Lord Dormand of Easington: My Lords, can my noble friend say what effect the increase in energy taxation is having on the British coal industry? I have recently received two letters from the chairman of the country's biggest coal company expressing concern about the issue. Is my noble friend aware--I am sure that he is--that the British coal industry has greatly reduced in size and that some of us believe that it ought to continue?

Lord McIntosh of Haringey: My Lords, again, my noble friend knows far more about the coal industry than I do or ever shall. However, he is making assumptions about the rate of the levy and about our success or otherwise in achieving reductions by agreement. It would be unwise to anticipate either of those points. That is exactly why we set a two-year period for negotiations.

Viscount Eccles: My Lords, I have been employed in the foundry industry--another energy-intensive industry--for many years and I do not recognise the balance to which the Minister referred. Crudely, his proposals appear to raise energy costs by 15 per cent. The national insurance rebate represents 1 to 2 per cent of that. Does the noble Lord agree that a rebate system will provide little comfort to managements which daily seek greater energy efficiency and often achieve it? Does he also agree that a scheme of this kind is bound to lead to job losses and a worsening of the balance of trade?

Lord McIntosh of Haringey: My Lords, the targets which we were set at Kyoto, and which we have set for ourselves, are most demanding. We must reduce carbon

28 Jun 1999 : Column 11

emissions by 1.5 million tonnes a year by 2010. It has been calculated that that involves expenditure of £1.75 billion a year. It is true that the reduction in national insurance contributions will not cover all of that extra expenditure for most energy-intensive industries, but that reduction is intended to cover industry as a whole. It is exactly the point of employment which is the basis of the negotiations we are carrying out in particular with the steel, chemicals and aluminium industries.

Business

3.8 p.m.

Lord Carter: My Lords, at a convenient moment after 4.30 p.m., my noble friend Lord Williams of Mostyn will, with the leave of the House, repeat a Statement being made in another place on Wormwood Scrubs.

Academic and Academic-Related Staff Pay and Conditions Bill [H.L.]

Lord McCarthy: My Lords, I understand that no amendments have been set down to this Bill and that no noble Lord has indicated a wish to move a manuscript amendment or to speak in Committee. Therefore, unless any noble Lord objects, I beg to move that the order of commitment be discharged.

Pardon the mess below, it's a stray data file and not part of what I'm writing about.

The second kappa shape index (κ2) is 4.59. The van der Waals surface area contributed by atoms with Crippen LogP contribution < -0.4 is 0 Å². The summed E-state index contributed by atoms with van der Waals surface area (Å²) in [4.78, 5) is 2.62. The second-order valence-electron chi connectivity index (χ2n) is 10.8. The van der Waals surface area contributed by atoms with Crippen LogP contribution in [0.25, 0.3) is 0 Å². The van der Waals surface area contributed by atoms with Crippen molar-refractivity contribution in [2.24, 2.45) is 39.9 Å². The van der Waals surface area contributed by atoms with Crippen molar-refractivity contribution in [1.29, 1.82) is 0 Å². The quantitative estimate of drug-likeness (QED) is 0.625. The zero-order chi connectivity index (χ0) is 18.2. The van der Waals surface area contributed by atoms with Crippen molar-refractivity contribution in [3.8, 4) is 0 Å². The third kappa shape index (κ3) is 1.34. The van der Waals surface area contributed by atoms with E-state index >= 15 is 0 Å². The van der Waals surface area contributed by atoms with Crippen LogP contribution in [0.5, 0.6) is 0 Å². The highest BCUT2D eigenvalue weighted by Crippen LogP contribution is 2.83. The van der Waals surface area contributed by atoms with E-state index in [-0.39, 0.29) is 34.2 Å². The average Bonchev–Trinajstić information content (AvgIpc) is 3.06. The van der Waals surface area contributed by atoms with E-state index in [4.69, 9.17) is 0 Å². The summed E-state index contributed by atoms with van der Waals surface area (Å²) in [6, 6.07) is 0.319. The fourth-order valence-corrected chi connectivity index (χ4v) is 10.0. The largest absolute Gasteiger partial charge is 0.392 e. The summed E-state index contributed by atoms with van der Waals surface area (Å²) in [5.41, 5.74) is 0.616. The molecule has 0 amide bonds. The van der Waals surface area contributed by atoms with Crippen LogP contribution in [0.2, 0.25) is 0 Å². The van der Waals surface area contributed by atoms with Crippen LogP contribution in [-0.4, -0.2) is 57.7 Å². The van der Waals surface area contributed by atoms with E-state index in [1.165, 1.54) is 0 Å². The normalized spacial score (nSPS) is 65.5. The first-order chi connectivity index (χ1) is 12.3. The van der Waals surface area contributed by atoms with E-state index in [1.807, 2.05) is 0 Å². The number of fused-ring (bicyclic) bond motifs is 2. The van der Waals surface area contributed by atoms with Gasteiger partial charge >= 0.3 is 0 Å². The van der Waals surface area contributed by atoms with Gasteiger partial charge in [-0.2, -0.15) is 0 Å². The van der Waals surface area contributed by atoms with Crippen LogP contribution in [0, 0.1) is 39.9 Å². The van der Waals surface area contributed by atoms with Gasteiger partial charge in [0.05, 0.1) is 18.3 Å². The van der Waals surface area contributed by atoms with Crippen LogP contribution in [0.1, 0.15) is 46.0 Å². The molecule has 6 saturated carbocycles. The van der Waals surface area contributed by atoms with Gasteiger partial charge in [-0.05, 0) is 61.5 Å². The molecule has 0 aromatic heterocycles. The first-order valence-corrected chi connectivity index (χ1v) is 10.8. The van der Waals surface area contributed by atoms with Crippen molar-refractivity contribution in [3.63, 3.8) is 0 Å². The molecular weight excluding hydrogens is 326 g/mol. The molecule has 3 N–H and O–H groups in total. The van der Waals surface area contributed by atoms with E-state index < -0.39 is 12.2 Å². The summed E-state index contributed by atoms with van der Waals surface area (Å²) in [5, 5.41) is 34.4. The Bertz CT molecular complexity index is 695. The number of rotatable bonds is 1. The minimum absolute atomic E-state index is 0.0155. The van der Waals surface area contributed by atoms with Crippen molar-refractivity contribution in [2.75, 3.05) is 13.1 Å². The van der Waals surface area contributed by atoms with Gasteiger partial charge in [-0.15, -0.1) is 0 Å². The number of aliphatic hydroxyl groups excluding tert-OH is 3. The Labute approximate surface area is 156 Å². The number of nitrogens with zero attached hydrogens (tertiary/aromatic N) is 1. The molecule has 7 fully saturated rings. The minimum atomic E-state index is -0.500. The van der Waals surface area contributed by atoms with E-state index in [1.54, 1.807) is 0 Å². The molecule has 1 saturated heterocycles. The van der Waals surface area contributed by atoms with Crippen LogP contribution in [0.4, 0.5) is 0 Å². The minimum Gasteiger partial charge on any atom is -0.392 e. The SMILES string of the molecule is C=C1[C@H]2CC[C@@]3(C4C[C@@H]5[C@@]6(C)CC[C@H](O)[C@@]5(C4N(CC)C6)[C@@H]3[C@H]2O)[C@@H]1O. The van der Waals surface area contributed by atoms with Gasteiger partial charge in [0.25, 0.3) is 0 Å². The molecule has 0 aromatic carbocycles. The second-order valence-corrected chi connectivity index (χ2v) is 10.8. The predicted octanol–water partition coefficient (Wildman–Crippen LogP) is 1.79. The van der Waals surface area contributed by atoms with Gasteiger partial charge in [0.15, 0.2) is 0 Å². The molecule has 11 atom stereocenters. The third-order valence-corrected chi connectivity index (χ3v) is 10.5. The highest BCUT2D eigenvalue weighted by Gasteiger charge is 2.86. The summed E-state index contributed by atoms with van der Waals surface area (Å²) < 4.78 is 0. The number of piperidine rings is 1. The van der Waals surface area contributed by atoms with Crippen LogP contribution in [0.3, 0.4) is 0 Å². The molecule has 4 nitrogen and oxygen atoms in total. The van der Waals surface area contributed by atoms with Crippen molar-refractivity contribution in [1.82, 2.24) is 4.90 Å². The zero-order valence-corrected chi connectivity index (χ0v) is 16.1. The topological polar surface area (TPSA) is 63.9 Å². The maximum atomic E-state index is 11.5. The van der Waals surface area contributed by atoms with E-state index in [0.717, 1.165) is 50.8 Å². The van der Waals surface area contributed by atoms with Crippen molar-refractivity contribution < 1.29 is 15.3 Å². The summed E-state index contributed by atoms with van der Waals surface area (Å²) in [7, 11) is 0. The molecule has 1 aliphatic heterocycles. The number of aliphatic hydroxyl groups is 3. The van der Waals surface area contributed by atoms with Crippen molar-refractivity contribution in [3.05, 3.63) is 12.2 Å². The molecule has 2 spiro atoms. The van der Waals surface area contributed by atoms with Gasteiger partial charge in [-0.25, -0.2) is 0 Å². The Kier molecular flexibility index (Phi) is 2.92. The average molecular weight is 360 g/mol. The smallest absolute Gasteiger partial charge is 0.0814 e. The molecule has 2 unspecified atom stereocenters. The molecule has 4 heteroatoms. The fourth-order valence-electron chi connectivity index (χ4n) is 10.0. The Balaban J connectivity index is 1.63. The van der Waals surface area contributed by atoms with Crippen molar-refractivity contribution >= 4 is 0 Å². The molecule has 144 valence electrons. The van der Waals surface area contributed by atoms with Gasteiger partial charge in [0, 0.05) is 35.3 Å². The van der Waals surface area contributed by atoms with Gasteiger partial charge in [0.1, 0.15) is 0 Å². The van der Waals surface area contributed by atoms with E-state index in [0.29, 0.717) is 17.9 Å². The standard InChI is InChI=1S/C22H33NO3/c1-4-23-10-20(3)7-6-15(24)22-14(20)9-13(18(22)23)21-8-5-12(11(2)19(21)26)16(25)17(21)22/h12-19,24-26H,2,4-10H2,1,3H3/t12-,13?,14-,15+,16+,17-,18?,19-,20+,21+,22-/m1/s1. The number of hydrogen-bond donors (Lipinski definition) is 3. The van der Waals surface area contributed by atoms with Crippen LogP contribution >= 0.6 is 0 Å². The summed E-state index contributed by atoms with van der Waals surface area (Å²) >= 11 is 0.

Moved, That the order of commitment be discharged.--(Lord McCarthy.)

On Question, Motion agreed to.

Road Traffic (Vehicle Testing) Bill

Lord Lucas of Chilworth: My Lords, I understand that no amendments have been set down to this Bill and that no noble Lord has indicated a wish to move a manuscript amendment or to speak in Committee. Therefore, unless any noble Lord objects, I beg to move that the order of commitment be discharged.

Moved, That the order of commitment be discharged.--(Lord Lucas of Chilworth.)

On Question, Motion agreed to.

Greater London Authority Bill

3.10 p.m.

The Parliamentary Under-Secretary of State, Department of the Environment, Transport and the Regions (Lord Whitty): My Lords, I beg to move that the House do now again resolve itself into Committee on this Bill.

Moved, That the House do now again resolve itself into Committee.--(Lord Whitty.)

On Question, Motion agreed to.

House in Committee accordingly.

[The CHAIRMAN OF COMMITTEES in the Chair.]

28 Jun 1999 : Column 12

Lord Whitty moved Amendment No. 212A:


Before Clause 67, insert the following new clause--

AMOUNTS FOR DIFFERENT CATEGORIES OF DWELLINGS

(" . In section 30 of the Local Government Finance Act 1992 (amounts for different categories of dwellings) there shall be added at the end--
"(10) Where the major precepting authority in question is the Greater London Authority, subsections (2)(b) and (4) above shall have effect as if the references to sections 43 to 47 below were references to the appropriate Greater London provisions.
(11) In this section, "the appropriate Greater London provisions" means--
(a) sections 70 to 75 of the Greater London Authority Act 1999 and section 47 below; or
(b) in the case of calculations by way of substitute, sections 70, 71 and 73 to 75 of, and Schedule 6 to, that Act and section 47 below."").

The noble Lord said: I hope that I can set a good example by speaking to the amendment with some dispatch. The new clause simply corrects an oversight; it makes no substantive change or change of principle. Section 30 of the Local Government Finance Act 1992 sets out how a billing authority should calculate the council tax for different categories of dwellings. It has to calculate the aggregate of its own tax and that of its major preceptors. The new clause amends Section 30 of the 1992 Act to ensure that where the Greater London Authority is one of the preceptors it refers to the budget requirements and tax setting provisions in the Greater London Authority Act. It will therefore ensure that the amount of tax calculated by the GLA under the provisions of the Bill will be added to council tax bills in London. I beg to move.

On Question, amendment agreed to.